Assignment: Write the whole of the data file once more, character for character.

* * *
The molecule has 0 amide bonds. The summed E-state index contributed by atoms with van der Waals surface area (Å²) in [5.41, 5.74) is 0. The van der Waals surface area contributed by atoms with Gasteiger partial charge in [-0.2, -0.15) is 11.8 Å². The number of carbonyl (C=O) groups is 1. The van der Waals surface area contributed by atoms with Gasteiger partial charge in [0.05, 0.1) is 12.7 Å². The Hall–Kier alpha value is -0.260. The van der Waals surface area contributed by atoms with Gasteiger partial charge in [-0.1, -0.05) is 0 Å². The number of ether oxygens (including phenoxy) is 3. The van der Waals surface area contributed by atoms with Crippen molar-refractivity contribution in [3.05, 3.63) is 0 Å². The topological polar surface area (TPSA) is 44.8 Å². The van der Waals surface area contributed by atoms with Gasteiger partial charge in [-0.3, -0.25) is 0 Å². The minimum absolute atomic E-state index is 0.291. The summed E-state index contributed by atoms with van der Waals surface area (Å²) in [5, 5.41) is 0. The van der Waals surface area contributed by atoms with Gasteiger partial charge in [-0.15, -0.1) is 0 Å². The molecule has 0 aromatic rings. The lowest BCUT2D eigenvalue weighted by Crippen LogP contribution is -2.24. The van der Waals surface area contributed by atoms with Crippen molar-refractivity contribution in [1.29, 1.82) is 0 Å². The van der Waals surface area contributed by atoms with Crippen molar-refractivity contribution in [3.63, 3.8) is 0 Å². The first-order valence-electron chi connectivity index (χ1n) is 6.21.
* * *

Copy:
The molecule has 0 amide bonds. The summed E-state index contributed by atoms with van der Waals surface area (Å²) in [5.41, 5.74) is 0. The van der Waals surface area contributed by atoms with Gasteiger partial charge in [-0.2, -0.15) is 11.8 Å². The number of carbonyl (C=O) groups is 1. The van der Waals surface area contributed by atoms with Gasteiger partial charge in [0.05, 0.1) is 12.7 Å². The Hall–Kier alpha value is -0.260. The van der Waals surface area contributed by atoms with Gasteiger partial charge in [-0.1, -0.05) is 0 Å². The number of ether oxygens (including phenoxy) is 3. The van der Waals surface area contributed by atoms with Crippen molar-refractivity contribution in [3.05, 3.63) is 0 Å². The topological polar surface area (TPSA) is 44.8 Å². The van der Waals surface area contributed by atoms with Gasteiger partial charge in [-0.3, -0.25) is 0 Å². The minimum absolute atomic E-state index is 0.291. The summed E-state index contributed by atoms with van der Waals surface area (Å²) in [5, 5.41) is 0. The van der Waals surface area contributed by atoms with Gasteiger partial charge in [-0.15, -0.1) is 0 Å². The molecule has 0 aromatic rings. The lowest BCUT2D eigenvalue weighted by Crippen LogP contribution is -2.24. The van der Waals surface area contributed by atoms with Crippen molar-refractivity contribution in [1.29, 1.82) is 0 Å². The van der Waals surface area contributed by atoms with Crippen molar-refractivity contribution in [3.63, 3.8) is 0 Å². The first-order valence-electron chi connectivity index (χ1n) is 6.21.